By Diogenes (articles ) | Oct 03, 2003
"I despise the Worcester Diocese for their lack of compassion, sensitivity, loyalty, honesty, concern, and their total indifference to victims," said John Mackey outside the courtroom where Kelley was sentenced for raping his daughter, Heather Mackey. The father, a police chief in Tewksbury, said he and his wife, Barbara, met with the late Bishop Timothy Harrington, then leader of the diocese, when the couple's daughter was in eighth grade, nearly a decade after the abuse. ...
[Mackey's daughter] said she is no longer a Catholic. She rescinded her baptism in an act of apostasy last summer.
John Mackey said Wednesday he was "committed to exposing the Worcester Diocese and the Catholic Church for what it is." "They don't care," Mackey said. "The Catholic Church mentality has allowed this horrendous behavior by priests to exist. That's why I am no longer a Catholic."
I just don't understand it.
Perversion, sloth, cowardice, careerism -- all comprehensible. You can find them in any sizable organization if you look hard enough. But I just can't grasp the attitude of contemporary ecclesiastics toward laymen who have lost their faith -- not as direct result of their abuse at the hands of clergy -- but as a result of the insouciance of responsible churchmen toward their abuse.
No one can "rescind his baptism" -- but the language itself should horrify any Catholic. If it's too much to ask our pastors to study the Catechism, perhaps they might re-read Fr. Arnall's sermon in Joyce's Portrait of the Artist:
A holy saint (one of our own fathers I believe it was) was once vouchsafed a vision of hell. It seemed to him that he stood in the midst of a great hall, dark and silent save for the ticking of a great clock. The ticking went on unceasingly; and it seemed to this saint that the sound of the ticking was the ceaseless repetition of the words: ever, never; ever, never. Ever to be in hell, never to be in heaven; ever to be shut off from the presence of God, never to enjoy the beatific vision ... ever to have the conscience upbraid one, the memory enrage, the mind filled with darkness and despair, never to escape; ever to curse and revile the foul demons who gloat fiendishly over the misery of their dupes, never to behold the shining raiment of the blessed spirits; ever to cry out of the abyss of fire to God for an instant, a single instant, of respite from such awful agony, never to receive, even for an instant, God's pardon; ever to suffer, never to enjoy; ever to be damned, never to be saved; ever, never; ever, never.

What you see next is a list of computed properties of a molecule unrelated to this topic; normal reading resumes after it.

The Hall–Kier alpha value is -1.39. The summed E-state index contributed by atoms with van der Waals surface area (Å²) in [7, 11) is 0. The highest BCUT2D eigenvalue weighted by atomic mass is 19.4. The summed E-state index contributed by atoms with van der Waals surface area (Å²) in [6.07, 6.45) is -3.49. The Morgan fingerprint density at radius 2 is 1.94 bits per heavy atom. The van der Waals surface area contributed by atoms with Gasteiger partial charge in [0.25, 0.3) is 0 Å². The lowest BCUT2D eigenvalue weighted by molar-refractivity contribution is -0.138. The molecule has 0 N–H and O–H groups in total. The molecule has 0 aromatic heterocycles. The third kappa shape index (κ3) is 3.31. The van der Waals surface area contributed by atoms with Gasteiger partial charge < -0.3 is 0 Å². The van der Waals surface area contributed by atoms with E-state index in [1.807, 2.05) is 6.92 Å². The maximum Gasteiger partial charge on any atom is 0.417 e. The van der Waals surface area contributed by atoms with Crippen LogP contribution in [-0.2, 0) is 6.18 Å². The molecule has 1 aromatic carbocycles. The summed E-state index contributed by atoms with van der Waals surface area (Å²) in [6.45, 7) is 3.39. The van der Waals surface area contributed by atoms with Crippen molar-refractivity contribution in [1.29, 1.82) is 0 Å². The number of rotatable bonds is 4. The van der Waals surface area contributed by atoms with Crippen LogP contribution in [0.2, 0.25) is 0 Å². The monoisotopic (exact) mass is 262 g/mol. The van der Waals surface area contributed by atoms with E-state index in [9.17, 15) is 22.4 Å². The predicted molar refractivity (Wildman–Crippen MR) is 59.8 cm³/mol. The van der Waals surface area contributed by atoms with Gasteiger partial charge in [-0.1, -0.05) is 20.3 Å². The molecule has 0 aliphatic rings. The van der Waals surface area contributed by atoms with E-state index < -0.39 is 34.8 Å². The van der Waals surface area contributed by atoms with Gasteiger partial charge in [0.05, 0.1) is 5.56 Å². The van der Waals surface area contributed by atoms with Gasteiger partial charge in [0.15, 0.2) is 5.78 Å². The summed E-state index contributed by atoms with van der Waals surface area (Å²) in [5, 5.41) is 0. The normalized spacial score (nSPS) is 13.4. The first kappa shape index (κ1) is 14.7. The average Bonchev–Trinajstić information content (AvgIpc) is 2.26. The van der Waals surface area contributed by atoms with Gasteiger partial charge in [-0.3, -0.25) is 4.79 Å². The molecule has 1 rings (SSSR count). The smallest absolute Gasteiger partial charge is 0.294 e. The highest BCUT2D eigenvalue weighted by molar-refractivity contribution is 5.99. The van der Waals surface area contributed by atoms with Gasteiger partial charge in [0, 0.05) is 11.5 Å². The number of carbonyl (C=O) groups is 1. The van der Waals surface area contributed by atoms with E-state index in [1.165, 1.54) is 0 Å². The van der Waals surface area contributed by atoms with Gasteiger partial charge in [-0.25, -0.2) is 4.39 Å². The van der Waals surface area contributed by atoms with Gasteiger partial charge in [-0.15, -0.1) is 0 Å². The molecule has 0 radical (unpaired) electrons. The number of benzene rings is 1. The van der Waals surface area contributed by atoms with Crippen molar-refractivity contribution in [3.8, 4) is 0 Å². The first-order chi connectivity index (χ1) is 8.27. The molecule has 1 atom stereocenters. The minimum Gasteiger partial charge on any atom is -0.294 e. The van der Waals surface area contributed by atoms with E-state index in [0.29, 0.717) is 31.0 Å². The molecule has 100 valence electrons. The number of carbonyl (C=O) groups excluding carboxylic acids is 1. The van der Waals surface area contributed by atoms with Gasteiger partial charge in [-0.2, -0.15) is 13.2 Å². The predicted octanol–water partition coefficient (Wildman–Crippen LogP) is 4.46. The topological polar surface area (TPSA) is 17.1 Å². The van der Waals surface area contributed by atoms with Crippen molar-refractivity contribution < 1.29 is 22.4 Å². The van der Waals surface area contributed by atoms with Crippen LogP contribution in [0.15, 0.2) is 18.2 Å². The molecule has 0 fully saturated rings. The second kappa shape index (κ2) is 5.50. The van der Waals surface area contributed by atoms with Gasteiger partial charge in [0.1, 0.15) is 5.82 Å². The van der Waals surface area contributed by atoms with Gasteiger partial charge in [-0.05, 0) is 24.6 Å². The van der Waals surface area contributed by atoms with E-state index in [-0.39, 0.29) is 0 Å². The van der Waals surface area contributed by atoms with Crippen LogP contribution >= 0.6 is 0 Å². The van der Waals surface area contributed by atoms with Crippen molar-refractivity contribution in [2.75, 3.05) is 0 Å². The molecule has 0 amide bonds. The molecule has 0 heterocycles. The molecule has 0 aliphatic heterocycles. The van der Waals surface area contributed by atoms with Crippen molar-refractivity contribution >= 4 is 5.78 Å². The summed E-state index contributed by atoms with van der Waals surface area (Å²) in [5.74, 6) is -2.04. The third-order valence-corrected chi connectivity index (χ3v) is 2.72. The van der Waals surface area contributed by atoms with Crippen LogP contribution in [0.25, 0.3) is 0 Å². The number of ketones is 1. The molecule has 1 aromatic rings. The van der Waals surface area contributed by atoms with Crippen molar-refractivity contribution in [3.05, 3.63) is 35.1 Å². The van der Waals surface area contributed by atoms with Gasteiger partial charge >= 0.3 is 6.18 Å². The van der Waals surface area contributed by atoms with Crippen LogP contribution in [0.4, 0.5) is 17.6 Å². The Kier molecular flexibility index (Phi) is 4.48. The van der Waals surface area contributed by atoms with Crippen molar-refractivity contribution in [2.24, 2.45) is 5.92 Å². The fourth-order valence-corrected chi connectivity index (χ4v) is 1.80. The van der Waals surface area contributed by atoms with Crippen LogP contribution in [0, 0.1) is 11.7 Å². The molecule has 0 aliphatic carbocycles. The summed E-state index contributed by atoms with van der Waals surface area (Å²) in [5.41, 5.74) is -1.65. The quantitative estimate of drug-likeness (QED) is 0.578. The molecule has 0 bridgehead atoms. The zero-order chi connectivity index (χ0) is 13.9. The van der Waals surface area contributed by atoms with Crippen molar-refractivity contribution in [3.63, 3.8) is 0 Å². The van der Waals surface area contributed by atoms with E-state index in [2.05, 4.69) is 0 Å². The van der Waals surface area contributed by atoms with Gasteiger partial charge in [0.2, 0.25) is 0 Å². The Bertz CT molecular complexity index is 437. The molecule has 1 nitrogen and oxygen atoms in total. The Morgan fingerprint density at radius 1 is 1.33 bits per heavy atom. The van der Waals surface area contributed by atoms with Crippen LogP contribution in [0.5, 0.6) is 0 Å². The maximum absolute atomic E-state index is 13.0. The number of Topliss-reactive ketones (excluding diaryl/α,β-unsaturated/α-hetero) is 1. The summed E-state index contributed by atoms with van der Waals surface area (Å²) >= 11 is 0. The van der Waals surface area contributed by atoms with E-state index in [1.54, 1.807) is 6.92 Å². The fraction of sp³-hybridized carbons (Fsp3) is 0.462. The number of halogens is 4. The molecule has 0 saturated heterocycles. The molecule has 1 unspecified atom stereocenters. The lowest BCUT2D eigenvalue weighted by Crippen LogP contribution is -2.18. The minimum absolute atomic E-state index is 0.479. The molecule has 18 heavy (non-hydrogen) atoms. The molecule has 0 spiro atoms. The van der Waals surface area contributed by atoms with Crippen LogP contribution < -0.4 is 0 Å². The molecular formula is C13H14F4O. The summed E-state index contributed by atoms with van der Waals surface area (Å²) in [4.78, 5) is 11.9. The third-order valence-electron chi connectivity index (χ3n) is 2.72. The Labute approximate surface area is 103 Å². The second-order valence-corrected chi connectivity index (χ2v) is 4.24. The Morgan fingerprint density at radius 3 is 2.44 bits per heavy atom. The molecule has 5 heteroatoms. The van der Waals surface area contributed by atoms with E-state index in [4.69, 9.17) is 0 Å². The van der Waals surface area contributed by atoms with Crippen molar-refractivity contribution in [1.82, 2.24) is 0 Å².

An appeal from our founder, Dr. Jeffrey Mirus:
Dear reader: If you found the information on this page helpful in your pursuit of a better Catholic life, please support our work with a donation. Your donation will help us reach seven million Truth-seeking readers worldwide this year. Thank you!
Our Fall Campaign
Progress toward our year-end goal ($125,568 to go):
All comments are moderated. To lighten our editing burden, only current donors are allowed to Sound Off. If you are a donor, log in to see the comment form; otherwise please support our work, and Sound Off!
Posted by: -
Oct. 03, 2003 10:46 PM ET USA
Whenever I am tempted with universalist ideas and warm fuzzies about everyone going to heaven because God is just too nice for there to be a hell, I think about these bishops and priests. I think of the damage they do simply to keep themselves in power and privilege. I think of those they run over. And then I ask is it likely they'll repent? No, it's not likely. There's no percentage in repenting short of the death bed. Then I wonder if heaven would be heaven with them around. No, it wouldn't be
Posted by: Pseudodionysius -
Oct. 03, 2003 2:52 PM ET USA
Augustine trembled at the prospect of becoming a Bishop and being held accountable for the souls won or lost. These guys? Nada. If you review CS Lewis' Four Loves, he will mention that the opposite of Love is not Hate but Apathy. I don't know, and I don't care is the approach of many of our Ecclesiastical Delinquents.
Posted by: -
Oct. 03, 2003 2:01 PM ET USA
I am a little slow today. What is Diogenes trying to say?